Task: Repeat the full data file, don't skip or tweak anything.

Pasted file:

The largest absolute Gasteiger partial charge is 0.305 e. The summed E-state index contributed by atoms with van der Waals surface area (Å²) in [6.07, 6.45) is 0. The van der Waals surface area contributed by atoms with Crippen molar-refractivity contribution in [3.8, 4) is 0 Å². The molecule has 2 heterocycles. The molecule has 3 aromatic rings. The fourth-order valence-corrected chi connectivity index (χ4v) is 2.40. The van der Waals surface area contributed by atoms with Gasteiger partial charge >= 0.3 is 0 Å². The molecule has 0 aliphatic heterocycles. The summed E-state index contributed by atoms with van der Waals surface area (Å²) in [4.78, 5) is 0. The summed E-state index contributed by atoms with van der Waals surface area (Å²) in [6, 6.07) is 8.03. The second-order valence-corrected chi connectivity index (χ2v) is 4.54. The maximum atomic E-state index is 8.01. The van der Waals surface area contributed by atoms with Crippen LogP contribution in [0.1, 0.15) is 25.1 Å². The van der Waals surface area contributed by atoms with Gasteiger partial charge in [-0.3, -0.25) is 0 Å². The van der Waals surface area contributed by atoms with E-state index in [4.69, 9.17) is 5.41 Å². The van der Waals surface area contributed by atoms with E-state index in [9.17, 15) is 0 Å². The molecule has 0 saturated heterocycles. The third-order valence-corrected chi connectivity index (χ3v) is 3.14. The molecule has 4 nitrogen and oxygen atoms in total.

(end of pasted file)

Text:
The largest absolute Gasteiger partial charge is 0.305 e. The summed E-state index contributed by atoms with van der Waals surface area (Å²) in [6.07, 6.45) is 0. The van der Waals surface area contributed by atoms with Crippen molar-refractivity contribution in [3.8, 4) is 0 Å². The molecule has 2 heterocycles. The molecule has 3 aromatic rings. The fourth-order valence-corrected chi connectivity index (χ4v) is 2.40. The van der Waals surface area contributed by atoms with Gasteiger partial charge >= 0.3 is 0 Å². The molecule has 0 aliphatic heterocycles. The summed E-state index contributed by atoms with van der Waals surface area (Å²) in [4.78, 5) is 0. The summed E-state index contributed by atoms with van der Waals surface area (Å²) in [6, 6.07) is 8.03. The second-order valence-corrected chi connectivity index (χ2v) is 4.54. The maximum atomic E-state index is 8.01. The van der Waals surface area contributed by atoms with Crippen LogP contribution in [0.1, 0.15) is 25.1 Å². The van der Waals surface area contributed by atoms with Gasteiger partial charge in [-0.3, -0.25) is 0 Å². The van der Waals surface area contributed by atoms with E-state index in [4.69, 9.17) is 5.41 Å². The van der Waals surface area contributed by atoms with E-state index in [9.17, 15) is 0 Å². The molecule has 0 saturated heterocycles. The third-order valence-corrected chi connectivity index (χ3v) is 3.14. The molecule has 4 nitrogen and oxygen atoms in total.